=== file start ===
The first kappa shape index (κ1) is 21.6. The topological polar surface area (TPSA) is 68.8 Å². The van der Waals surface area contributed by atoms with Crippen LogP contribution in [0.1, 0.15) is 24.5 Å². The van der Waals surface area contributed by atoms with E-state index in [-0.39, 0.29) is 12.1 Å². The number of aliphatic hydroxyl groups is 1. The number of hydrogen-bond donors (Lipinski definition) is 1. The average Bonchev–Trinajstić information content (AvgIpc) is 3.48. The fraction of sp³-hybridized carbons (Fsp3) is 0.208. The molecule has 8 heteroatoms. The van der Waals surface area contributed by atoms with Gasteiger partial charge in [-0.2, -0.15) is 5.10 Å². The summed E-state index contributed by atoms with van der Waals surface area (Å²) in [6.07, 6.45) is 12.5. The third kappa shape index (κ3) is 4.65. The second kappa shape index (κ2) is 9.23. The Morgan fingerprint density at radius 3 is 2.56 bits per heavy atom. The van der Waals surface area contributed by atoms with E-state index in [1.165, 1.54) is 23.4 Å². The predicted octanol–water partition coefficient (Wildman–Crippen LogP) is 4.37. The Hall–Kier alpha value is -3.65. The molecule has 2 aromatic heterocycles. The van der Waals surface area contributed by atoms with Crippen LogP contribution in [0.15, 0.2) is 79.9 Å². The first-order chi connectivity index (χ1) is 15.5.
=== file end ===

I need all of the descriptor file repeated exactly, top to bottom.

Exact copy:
The first kappa shape index (κ1) is 21.6. The topological polar surface area (TPSA) is 68.8 Å². The van der Waals surface area contributed by atoms with Crippen LogP contribution in [0.1, 0.15) is 24.5 Å². The van der Waals surface area contributed by atoms with E-state index in [-0.39, 0.29) is 12.1 Å². The number of aliphatic hydroxyl groups is 1. The number of hydrogen-bond donors (Lipinski definition) is 1. The average Bonchev–Trinajstić information content (AvgIpc) is 3.48. The fraction of sp³-hybridized carbons (Fsp3) is 0.208. The molecule has 8 heteroatoms. The van der Waals surface area contributed by atoms with Gasteiger partial charge in [-0.2, -0.15) is 5.10 Å². The summed E-state index contributed by atoms with van der Waals surface area (Å²) in [6.07, 6.45) is 12.5. The third kappa shape index (κ3) is 4.65. The second kappa shape index (κ2) is 9.23. The Morgan fingerprint density at radius 3 is 2.56 bits per heavy atom. The van der Waals surface area contributed by atoms with E-state index in [1.165, 1.54) is 23.4 Å². The predicted octanol–water partition coefficient (Wildman–Crippen LogP) is 4.37. The Hall–Kier alpha value is -3.65. The molecule has 2 aromatic heterocycles. The van der Waals surface area contributed by atoms with Crippen LogP contribution in [0.15, 0.2) is 79.9 Å². The first-order chi connectivity index (χ1) is 15.5.